Dangerous Emotions

You are riding on a busy four-lane road heading for an appointment. Suddenly a car swerves immediately in front of you into your lane. You have to brake hard to avoid running into it. The car then speeds off and quickly changes to the left lane. You think, “What a fool!” You feel your anger rising.

OR

It’s late at night and you are riding in an unfamiliar neighbourhood. A vehicle comes speeding up behind you and sits right on your tail. The driver starts flashing the headlights back and forth from high to low beam.

What should you do?

Riding can be a frustrating experience at times. How can you control your anger while riding?

Emotions are powerful forces that can interfere with the concentration you need for riding. When you are feeling angry, anxious or sad, you become less alert. Your thinking becomes unclear. Your safety and the safety of others is in danger. At times you may become angry or impatient because of something in the riding environment. Crowded traffic conditions and high-speed freeway riding often cause stress. Being slowed by other traffic when you’re in a hurry produces tension. Riders who are tense or stressed are less tolerant of the mistakes of other riders and road users.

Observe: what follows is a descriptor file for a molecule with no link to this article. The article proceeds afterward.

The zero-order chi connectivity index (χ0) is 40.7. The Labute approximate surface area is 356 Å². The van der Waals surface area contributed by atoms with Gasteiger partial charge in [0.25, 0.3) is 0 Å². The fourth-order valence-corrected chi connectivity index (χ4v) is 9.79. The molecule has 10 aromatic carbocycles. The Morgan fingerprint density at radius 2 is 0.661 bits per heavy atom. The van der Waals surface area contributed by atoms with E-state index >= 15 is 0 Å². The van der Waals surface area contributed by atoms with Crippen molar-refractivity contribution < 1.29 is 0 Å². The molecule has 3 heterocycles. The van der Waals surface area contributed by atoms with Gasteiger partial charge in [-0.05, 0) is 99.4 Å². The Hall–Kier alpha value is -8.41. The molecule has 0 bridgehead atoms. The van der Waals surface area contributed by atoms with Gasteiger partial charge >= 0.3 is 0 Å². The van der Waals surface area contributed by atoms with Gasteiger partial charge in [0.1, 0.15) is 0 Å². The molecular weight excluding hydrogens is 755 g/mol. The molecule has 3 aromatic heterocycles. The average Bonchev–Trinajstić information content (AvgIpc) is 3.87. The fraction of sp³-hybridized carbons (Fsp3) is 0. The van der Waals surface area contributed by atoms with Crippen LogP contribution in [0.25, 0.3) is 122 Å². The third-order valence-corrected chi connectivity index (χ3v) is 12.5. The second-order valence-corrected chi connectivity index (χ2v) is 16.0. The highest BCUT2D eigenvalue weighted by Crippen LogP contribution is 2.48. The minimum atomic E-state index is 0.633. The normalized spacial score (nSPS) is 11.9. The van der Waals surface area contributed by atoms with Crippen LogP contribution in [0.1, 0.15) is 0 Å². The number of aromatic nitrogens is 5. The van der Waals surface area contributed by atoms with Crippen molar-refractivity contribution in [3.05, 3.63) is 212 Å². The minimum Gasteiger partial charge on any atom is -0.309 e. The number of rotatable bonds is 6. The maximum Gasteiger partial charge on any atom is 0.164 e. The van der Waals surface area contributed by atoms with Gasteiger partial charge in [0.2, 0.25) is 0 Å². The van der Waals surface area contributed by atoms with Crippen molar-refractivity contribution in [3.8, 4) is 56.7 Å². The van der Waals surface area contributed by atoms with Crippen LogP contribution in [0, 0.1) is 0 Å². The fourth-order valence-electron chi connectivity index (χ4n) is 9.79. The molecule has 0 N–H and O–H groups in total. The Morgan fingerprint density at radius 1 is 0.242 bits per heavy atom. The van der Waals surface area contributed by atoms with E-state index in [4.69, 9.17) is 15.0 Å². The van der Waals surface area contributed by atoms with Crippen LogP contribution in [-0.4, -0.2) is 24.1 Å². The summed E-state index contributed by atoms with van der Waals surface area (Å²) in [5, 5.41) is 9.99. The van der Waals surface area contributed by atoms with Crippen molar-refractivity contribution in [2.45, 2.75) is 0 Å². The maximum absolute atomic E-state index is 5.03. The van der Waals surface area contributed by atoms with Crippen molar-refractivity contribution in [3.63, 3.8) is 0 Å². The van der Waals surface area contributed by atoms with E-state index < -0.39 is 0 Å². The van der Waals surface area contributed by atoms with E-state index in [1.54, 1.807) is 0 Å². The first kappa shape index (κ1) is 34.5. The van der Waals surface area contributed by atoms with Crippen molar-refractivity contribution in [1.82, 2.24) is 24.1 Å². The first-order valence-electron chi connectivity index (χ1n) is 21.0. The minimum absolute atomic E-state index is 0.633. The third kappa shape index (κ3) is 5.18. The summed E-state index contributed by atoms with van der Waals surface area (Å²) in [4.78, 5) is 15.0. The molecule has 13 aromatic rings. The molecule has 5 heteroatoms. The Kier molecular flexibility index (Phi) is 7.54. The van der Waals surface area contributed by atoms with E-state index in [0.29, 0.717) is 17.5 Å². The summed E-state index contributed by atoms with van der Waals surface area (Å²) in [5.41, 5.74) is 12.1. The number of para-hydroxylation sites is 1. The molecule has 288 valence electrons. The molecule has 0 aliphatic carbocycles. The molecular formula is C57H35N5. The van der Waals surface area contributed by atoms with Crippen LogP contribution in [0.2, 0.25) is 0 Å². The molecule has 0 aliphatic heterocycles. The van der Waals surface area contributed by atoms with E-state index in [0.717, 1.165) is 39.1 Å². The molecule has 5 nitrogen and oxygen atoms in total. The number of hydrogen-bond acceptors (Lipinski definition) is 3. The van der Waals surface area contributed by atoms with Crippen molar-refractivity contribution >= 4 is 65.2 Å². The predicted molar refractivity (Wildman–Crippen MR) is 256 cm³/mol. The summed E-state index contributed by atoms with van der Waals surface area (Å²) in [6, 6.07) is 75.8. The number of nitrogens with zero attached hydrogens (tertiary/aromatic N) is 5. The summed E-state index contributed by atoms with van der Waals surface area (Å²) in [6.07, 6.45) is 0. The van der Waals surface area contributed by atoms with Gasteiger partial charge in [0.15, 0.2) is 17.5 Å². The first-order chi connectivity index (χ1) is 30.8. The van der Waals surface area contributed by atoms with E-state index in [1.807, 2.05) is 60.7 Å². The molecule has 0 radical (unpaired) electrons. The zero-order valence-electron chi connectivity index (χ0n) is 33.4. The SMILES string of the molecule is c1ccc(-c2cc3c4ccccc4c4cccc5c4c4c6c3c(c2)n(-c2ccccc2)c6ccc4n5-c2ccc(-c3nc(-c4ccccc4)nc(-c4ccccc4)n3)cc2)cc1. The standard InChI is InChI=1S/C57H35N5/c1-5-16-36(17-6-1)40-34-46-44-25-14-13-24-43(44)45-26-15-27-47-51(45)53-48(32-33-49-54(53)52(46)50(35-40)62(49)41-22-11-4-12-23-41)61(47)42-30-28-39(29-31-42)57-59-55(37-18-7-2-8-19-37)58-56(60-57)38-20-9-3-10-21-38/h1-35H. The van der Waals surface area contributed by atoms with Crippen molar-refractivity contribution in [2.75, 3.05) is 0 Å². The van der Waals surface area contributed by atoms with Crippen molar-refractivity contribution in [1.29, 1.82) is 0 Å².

It is often difficult to know what to do when faced with road users who are aggressive. Their lack of courtesy and bad driving habits can lead to crashes. Although extreme aggression, or road rage, is not common, mild aggression can escalate if you are not careful.

Whatever the cause of your upset, it is important to look at your emotional fitness to ride. Sometimes it’s best to stay off your bike.

Strategies: Controlling Emotions

Here are some things you can do to help you stay calm and in control while riding:

  • Keep learning. Analyze previous stressful riding situations you have experienced and figure out what you can do next time to be calmer and safer.
  • Plan ahead. Increase your chances of staying calm by choosing a route that avoids crowded traffic conditions.
  • Allow yourself plenty of time. Being in a hurry can cause you to become angry or frustrated. Realize that if you leave late, you’ll arrive late.
  • Think of your own safety and the safety of others. This can help you calm down and focus.

Hein Jonker

Founder of the Motorcycle Safety Institute of South Africa
Editor in Chief of Bike Talk South Africa
Chief Instructor of Bike Talk Motorcycle Rider Academy
Motorcycle Safety & Skills Expert for Arrive Alive South Africa

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